Join date: Jun 7, 2022


What to do if there is a difficult child in the class

If possible, make contact with the child's parent

When the "not like this" kid is in your class, it's much more productive to try to interact with him and his parent than to shy away and leave them completely isolated. Talk to your mom or dad not from the position of “this bastard of yours, offends my little blood, but you don’t give a damn, unfortunate mother.” Try to understand who is really in front of you. There are three options.

The first option: this parent is as difficult as the child. (A rich uncle who doesn’t give a damn about his arrogant offspring. Both dad and son think that everything around is dirt under their feet. Or a habal mom, always drunk, doesn’t listen to anything and starts yelling first.) In this case, feel free to skip to paragraph three.

The second option: the parent admits that the child has problems, but is helpless and unable to cope with them. In this case, it is worth considering together whether it is possible to somehow help the child and the family. If those are related to writing written works, then buy an assignment online and help him with this. Perhaps the mother sincerely wants to raise him better and solve problems, but does not understand how. In this case, you can:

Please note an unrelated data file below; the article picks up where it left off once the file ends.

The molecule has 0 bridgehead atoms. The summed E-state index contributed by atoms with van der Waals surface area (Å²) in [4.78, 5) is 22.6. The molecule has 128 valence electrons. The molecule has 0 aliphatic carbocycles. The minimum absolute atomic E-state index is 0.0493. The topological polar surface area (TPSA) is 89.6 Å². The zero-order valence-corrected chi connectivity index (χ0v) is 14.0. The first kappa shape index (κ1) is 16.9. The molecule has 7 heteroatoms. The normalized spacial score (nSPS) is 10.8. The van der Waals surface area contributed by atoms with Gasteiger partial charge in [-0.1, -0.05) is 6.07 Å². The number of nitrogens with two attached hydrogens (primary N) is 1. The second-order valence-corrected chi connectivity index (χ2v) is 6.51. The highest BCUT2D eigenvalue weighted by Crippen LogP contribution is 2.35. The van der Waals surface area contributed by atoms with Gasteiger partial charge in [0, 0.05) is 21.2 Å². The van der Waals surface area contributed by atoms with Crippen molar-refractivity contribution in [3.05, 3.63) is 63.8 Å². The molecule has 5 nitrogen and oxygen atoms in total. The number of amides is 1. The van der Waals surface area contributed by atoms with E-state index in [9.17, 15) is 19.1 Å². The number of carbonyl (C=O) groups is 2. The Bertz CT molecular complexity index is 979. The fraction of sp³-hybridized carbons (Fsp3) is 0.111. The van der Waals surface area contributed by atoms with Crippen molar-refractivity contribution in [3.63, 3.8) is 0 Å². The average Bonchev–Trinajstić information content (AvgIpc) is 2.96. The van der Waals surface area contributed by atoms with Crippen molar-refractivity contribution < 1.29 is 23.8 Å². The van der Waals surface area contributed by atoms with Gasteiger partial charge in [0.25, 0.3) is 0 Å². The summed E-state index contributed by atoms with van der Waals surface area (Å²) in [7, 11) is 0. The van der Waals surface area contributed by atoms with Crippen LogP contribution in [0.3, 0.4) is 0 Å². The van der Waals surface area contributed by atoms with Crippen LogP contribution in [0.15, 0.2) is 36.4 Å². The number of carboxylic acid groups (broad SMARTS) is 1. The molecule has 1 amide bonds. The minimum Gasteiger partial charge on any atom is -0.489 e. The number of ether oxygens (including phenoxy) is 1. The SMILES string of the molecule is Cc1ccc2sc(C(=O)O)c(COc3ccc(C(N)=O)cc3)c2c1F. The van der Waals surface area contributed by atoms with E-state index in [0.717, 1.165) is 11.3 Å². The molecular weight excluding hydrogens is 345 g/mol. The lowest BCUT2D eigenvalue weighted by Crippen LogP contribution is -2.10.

Find them a good psychologist (they are free or inexpensive).

Give something to read about the problems she faced.

Take advice: maybe one of the parents has already overcome something similar with their children.

Tell them what documents to collect so that the child is given a tutor (or even pay for the assistant’s hours of work by chipping in with the whole class - but this, of course, is the triumph of humanism).

Tell how to pass PMPK, dispel fears about a correctional school, if someone has this experience.

Sometimes it turns out that the problems are even deeper. For example, a difficult child grows up in a family with a drinking father who beats both children and mother. In this case, we can do little to help, except to emotionally support the person and give the telephone number of the crisis center.


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